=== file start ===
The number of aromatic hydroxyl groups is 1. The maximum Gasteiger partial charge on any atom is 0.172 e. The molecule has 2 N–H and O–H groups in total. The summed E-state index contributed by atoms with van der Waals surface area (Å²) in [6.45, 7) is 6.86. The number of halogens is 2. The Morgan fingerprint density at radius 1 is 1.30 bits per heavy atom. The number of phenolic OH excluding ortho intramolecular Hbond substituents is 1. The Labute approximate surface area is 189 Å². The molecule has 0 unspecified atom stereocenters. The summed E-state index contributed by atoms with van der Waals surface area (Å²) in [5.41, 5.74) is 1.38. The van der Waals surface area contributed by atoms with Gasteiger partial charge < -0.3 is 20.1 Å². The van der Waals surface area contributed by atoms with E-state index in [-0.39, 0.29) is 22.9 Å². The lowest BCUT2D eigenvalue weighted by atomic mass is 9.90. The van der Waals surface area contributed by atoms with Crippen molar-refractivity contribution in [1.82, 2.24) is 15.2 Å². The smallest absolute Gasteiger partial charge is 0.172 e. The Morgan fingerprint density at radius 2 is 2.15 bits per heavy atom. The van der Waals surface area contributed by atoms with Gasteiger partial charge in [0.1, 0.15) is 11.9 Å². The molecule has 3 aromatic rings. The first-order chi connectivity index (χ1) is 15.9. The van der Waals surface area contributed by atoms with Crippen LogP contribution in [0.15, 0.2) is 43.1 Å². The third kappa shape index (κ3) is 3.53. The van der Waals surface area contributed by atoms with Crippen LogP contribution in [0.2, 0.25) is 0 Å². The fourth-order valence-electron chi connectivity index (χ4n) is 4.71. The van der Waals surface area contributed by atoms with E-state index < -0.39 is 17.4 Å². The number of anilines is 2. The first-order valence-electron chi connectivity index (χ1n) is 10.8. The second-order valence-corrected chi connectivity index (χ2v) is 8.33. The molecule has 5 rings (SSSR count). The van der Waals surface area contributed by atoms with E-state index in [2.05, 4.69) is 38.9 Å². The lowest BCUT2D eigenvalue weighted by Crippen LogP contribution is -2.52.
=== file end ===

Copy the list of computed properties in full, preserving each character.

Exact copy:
The number of aromatic hydroxyl groups is 1. The maximum Gasteiger partial charge on any atom is 0.172 e. The molecule has 2 N–H and O–H groups in total. The summed E-state index contributed by atoms with van der Waals surface area (Å²) in [6.45, 7) is 6.86. The number of halogens is 2. The Morgan fingerprint density at radius 1 is 1.30 bits per heavy atom. The number of phenolic OH excluding ortho intramolecular Hbond substituents is 1. The Labute approximate surface area is 189 Å². The molecule has 0 unspecified atom stereocenters. The summed E-state index contributed by atoms with van der Waals surface area (Å²) in [5.41, 5.74) is 1.38. The van der Waals surface area contributed by atoms with Gasteiger partial charge < -0.3 is 20.1 Å². The van der Waals surface area contributed by atoms with E-state index in [-0.39, 0.29) is 22.9 Å². The lowest BCUT2D eigenvalue weighted by atomic mass is 9.90. The van der Waals surface area contributed by atoms with Crippen molar-refractivity contribution in [1.82, 2.24) is 15.2 Å². The smallest absolute Gasteiger partial charge is 0.172 e. The Morgan fingerprint density at radius 2 is 2.15 bits per heavy atom. The van der Waals surface area contributed by atoms with Gasteiger partial charge in [0.1, 0.15) is 11.9 Å². The molecule has 3 aromatic rings. The first-order chi connectivity index (χ1) is 15.9. The van der Waals surface area contributed by atoms with Crippen LogP contribution in [0.15, 0.2) is 43.1 Å². The third kappa shape index (κ3) is 3.53. The van der Waals surface area contributed by atoms with Crippen LogP contribution in [0.2, 0.25) is 0 Å². The fourth-order valence-electron chi connectivity index (χ4n) is 4.71. The van der Waals surface area contributed by atoms with E-state index < -0.39 is 17.4 Å². The number of anilines is 2. The first-order valence-electron chi connectivity index (χ1n) is 10.8. The second-order valence-corrected chi connectivity index (χ2v) is 8.33. The molecule has 5 rings (SSSR count). The van der Waals surface area contributed by atoms with E-state index in [2.05, 4.69) is 38.9 Å². The lowest BCUT2D eigenvalue weighted by Crippen LogP contribution is -2.52.